Today there are many issues surrounding the Supreme Court. In fact, the Supreme Court has been the center of controversy since the signing of the constitution. The justices of the Supreme Court have carved out for themselves the role of serving as final arbiters of the constitution. The Supreme Court is truly, "the highest in the land." For this reason the decisions of the court establish precedents that bind all the courts underneath it. Meaning, all the other courts must bring their decisions into line with the Supreme Court's interpretation of the constitution. Which leads to the main issue I'm going to address in this essay: How should the court interpret the Constitution?
First I would like point out the role the Supreme Court plays in our everyday. It is the Supreme Court that explained to Americans why segregated schools denied African Americans the equal protection of laws and why coerced confessions denied criminal defendants the right to a fair trial.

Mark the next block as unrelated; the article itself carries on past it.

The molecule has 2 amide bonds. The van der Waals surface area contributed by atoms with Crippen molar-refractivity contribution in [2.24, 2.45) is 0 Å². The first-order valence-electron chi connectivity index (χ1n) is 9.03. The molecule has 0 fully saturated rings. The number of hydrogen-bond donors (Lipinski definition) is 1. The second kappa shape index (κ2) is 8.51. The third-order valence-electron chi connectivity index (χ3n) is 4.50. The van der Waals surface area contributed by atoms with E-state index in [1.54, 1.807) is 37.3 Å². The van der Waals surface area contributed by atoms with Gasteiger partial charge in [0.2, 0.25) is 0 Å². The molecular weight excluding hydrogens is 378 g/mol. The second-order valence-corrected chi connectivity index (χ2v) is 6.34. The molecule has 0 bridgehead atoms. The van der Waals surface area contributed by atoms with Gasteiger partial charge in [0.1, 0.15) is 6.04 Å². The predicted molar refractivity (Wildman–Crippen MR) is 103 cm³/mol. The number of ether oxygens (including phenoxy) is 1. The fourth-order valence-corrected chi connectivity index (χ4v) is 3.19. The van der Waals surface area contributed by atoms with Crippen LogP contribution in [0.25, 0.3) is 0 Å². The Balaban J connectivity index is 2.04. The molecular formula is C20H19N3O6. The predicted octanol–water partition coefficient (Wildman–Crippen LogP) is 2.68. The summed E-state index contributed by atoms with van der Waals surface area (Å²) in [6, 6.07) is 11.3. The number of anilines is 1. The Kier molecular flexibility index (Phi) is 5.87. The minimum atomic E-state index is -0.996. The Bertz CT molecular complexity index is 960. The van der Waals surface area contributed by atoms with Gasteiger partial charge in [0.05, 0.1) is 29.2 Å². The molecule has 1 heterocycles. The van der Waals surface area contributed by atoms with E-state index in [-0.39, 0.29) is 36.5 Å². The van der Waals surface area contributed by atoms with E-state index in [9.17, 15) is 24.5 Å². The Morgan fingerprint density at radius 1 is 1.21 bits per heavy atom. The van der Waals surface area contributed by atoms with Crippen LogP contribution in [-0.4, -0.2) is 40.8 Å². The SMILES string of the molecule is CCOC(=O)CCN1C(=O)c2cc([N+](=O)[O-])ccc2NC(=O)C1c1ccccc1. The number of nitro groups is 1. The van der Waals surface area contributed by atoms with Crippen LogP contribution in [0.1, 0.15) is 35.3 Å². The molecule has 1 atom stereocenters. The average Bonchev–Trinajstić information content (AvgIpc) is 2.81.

It also has set the standard for new rights of today's times; such has abortion, by citing women's right to privacy. Recently, the court played a major role in a presidential election by stopping the recount in Florida and effectively giving Bush the election and presidency. This demonstrates that the court also plays a role in politics as well. So now maybe you can see how important and instrumental this court plays in our government.
How should the court interpret the Constitution? There are two major positions in this debate. One is the conservative and the other is the liberal. Edwin Messe has the leader of the Conservative argument. Messe believed that the court conveniently construed the Constitution "as an empty vessel into which each generation may pour it's passion and prejudice." As a result, the court decisions represented...